ISTANBUL — In Syria, the seizing of control by Syrian Kurds of towns close to the Turkish border has raised concerns in the Turkish capital, Ankara. Turkish authorities say Syrian Kurds might seek to create their own autonomous state, fueling similar demands from Turkey's Kurdish minority.
News of Syrian Kurds taking control of towns from forces loyal to Syrian President Bashar al-Assad has raised concerns in Ankara, according to defense correspondent Metehan Demir of the Turkish newspaper Hurriyet. He says long-standing Turkish fears of the creation of an independent Kurdish state have resurfaced.
"It's perceived as a signal of a future autonomous area in this region, just next to the Turkish border. This is second piece of a four piece puzzle on the way to a Kurdistan country. Because one part is happening in northern Iraq, [a] second part is in Syria, east Kurdistan is [in] Iran and Northern Kurdistan as known according to their dreams is [the] Turkish part," Demir said.
Ankara has been fighting a decades-long insurgency by the PKK, which wants greater Kurdish rights in Turkey. Many PKK members are Syrian Kurds.
According to international relations expert Soli Ozel of Istanbul's Kadir Has University, the main concern of the Turkish government is that the success of Syrian Kurds could fuel Turkey's Kurdish insurgency.
"Since our Kurdish problem has not been solved, and we are not near to bringing to a conclusion, the prime minister will be concerned that there will be a fallout from what is going on in Syria, especially because in Syria the PKK-affiliated party appears to be the strong political force," Ozel said.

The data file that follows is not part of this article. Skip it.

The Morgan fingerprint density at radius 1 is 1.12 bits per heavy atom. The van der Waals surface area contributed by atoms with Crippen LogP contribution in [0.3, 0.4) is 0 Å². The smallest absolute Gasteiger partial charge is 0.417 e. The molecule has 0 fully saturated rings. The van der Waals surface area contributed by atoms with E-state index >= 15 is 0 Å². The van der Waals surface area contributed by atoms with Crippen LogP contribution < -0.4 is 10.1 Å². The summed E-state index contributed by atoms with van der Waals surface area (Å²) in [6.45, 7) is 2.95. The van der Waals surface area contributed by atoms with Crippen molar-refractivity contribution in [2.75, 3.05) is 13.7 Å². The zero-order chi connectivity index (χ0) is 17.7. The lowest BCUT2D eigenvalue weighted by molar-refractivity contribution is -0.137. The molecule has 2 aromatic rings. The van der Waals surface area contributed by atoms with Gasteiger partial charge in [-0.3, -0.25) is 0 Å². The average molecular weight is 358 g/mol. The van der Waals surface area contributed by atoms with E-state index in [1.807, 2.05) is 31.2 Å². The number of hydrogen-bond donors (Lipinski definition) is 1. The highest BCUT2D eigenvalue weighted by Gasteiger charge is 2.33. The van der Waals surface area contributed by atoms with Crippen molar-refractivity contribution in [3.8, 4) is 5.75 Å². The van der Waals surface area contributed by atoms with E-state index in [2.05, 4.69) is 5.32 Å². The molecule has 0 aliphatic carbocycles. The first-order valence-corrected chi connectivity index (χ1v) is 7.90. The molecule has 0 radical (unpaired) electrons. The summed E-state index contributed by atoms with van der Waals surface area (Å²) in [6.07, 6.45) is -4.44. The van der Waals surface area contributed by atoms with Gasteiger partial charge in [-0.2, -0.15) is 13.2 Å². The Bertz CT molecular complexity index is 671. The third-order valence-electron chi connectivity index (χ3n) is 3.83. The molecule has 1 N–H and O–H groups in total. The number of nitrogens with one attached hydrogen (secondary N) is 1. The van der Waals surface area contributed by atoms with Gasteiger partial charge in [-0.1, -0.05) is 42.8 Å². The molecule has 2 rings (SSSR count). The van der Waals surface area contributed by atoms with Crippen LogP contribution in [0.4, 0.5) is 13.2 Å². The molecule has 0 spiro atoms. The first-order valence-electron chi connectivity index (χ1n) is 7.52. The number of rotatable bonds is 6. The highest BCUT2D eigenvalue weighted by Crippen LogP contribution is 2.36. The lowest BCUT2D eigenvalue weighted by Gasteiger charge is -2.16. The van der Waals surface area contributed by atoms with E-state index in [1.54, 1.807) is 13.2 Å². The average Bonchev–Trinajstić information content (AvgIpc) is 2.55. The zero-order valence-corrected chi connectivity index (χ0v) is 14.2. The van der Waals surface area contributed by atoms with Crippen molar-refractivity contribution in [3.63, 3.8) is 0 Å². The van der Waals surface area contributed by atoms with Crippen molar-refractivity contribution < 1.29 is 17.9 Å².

In recent years, Ankara has developed strong ties with the leadership of the semiautonomous Iraqi Kurdish regional government. That relationship is built on burgeoning border trade. Sinan Ulgen of the EDAM research institute says Ankara will be looking to Iraqi Kurdish regional leader Masoud Barzani to temper the actions of Syrian Kurds.
"Turkey [is] relying on political leadership of the Iraqi Kurds, in particular Barzani, to establish a relationship with the Syrian Kurds themselves. And because of the success of this policy of engagement with the Iraqi Kurds since 2008, this is the favored scenario in Ankara," Ulgen said.
Ulgen acknowledges that Barzani has limited influence over the PKK and its affiliates in Syria. And some questions are being raised in Turkey about Barzani's reliability as an ally. Hundreds of Syrian Kurds who have sought refuge in Iraqi Kurdistan reportedly are returning to Syria with the support of Iraqi Kurds.
"It was Barzani who actually brought all the Syrian Kurdish opposition together, and they came up with a pact and then everything unfolded since then. So I really don't think the things happening in Syria are happening without his knowledge or consent," Ozel said.
If Turkish diplomatic efforts fail to prevent PKK control in the Syrian Kurdish region, analyst Ulgen does not rule out Ankara pursuing a military solution.
"On the more hawkish attitudes of intervention in order to undermine the PKK stranglehold in this region, which is something Turkey did do in the past with regard to northern Iraq. Now that certainly is one scenario if the PKK starts to establish in the Kurdish region of northern Syria," Ulgen said.
Turkish military forces have been reinforced along the border with Syria's Kurdish region. Analysts say that although Ankara will be wary of any military operation, Turkey will be closely monitoring the actions of the Syrian Kurds.